In the Simpsons universe, everyone famously has only four fingers on each hand (the configuration is easier to animate). The sole exception is occasional guest star, God, who, as a deity, naturally has five fingers per hand. So, what does it mean when someone has six?
On The Simpsons, nothing: there is no character who boasts 12 total fingers. But in the real world, it means you could have some pretty special wiring in your brain. Researchers are looking at folks with polydactyly, whose extra fingers are fully-formed and usable, in an effort to upgrade the dexterity of those of us stuck with only ten digits.
The new study is groundbreaking, in that it looks at polydactyly as an advantage. (The condition is traditionally considered a birth defect, and extra digits, manipulatable or no, are frequently removed in infancy.) The University of Freiburg, Imperial College London, and the Université de Lausanne and L’Ecole polytechnique fédérale de Lausanne have joined forces to study how the human brain incorporates the experience of extra fingers.
Though the sample size is currently two (a 52-year-old woman and her 17-year-old son), it seems a good start: the participants tied shoelaces, played video games, and typed on a computer keyboard, then had their fMRI’s compared to non-polydactyl subjects or those with an extra finger.
“The researchers found that, like non-polydactyl fingers, the extra digits had their own dedicated tendons, muscles, and nerves, as well as extra corresponding brain regions in the motor cortex.
Polydactyl participants also performed better at many tasks than their non-polydactyl counterparts. For instance, they were able to perform some tasks, like tying shoelaces, with only one hand, where two are usually needed. […]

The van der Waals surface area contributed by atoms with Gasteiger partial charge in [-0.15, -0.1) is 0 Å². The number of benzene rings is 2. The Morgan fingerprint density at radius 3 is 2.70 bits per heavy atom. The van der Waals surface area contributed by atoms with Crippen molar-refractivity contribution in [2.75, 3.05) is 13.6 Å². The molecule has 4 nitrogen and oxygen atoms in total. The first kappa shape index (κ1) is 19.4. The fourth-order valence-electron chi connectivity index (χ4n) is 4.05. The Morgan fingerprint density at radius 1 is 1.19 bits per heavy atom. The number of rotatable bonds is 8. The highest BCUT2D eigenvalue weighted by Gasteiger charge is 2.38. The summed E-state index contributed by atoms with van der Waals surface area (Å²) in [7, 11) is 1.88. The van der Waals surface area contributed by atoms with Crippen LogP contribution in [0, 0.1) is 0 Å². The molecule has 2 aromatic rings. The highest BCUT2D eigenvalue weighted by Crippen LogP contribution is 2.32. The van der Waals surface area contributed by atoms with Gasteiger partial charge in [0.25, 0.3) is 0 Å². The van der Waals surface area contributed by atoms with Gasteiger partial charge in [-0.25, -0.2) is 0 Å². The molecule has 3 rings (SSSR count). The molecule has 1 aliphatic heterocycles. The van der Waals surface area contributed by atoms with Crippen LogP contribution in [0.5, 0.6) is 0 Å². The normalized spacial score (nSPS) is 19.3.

[Senior paper author] Professor [Etienne] Burdet said: ‘The polydactyl individual’s brains were well adapted to controlling extra workload, and even had dedicated areas for the extra fingers. It’s amazing that the brain has the capacity to do this seemingly without borrowing resources from elsewhere.’”
Uses for this knowledge could involve things like extra robot arms for a non-polydactyl surgeon, so they could perform procedures without assistance. But this remains a bit pie-in-the-sky: the team acknowledges that artificial limbs won’t have the same familiarity to the user that a flesh-and-blood appendage or finger does. Plus, it’s likely the brain maps of people born with an extra finger expanded to cover said fingers precisely because they were born with them: the brain of, say, a 45-year-old surgeon might lack the plasticity to control an artificial limb with enough dexterity for the job.
Nevertheless, this remains a fascinating concept to think about. If I had a future-tech extra robot limb, I’d use it to type fast enough to catch up with my brain. (Or maybe take both dogs for a walk, with a third hand carrying a travel mug of coffee!) Dear reader: what would you use your additional limb for?
For all our vaunted advantages — thumbs! giant brains! — the human toolbox sometimes pales in comparison to all of the species-specific hardware out there. For example, whiskers are an extraordinary set of close-range sensing organs that are found not only on the usual suspects of cats and dogs, but on rodents, seals, and even some birds. Whiskers allow their bearers to feel objects around them and orient themselves spatially (as in a tunnel), as well as to detect wind speed and direction.
What humans are really good at, though, is borrowing cool concepts from the natural world for use in robotics. And that is exactly what is happening with whiskers. A team out of the University of Queensland is investigating how to equip small drones with cute-but-functional vibrissae, to provide a low-cost physical sensor for inexpensive robots.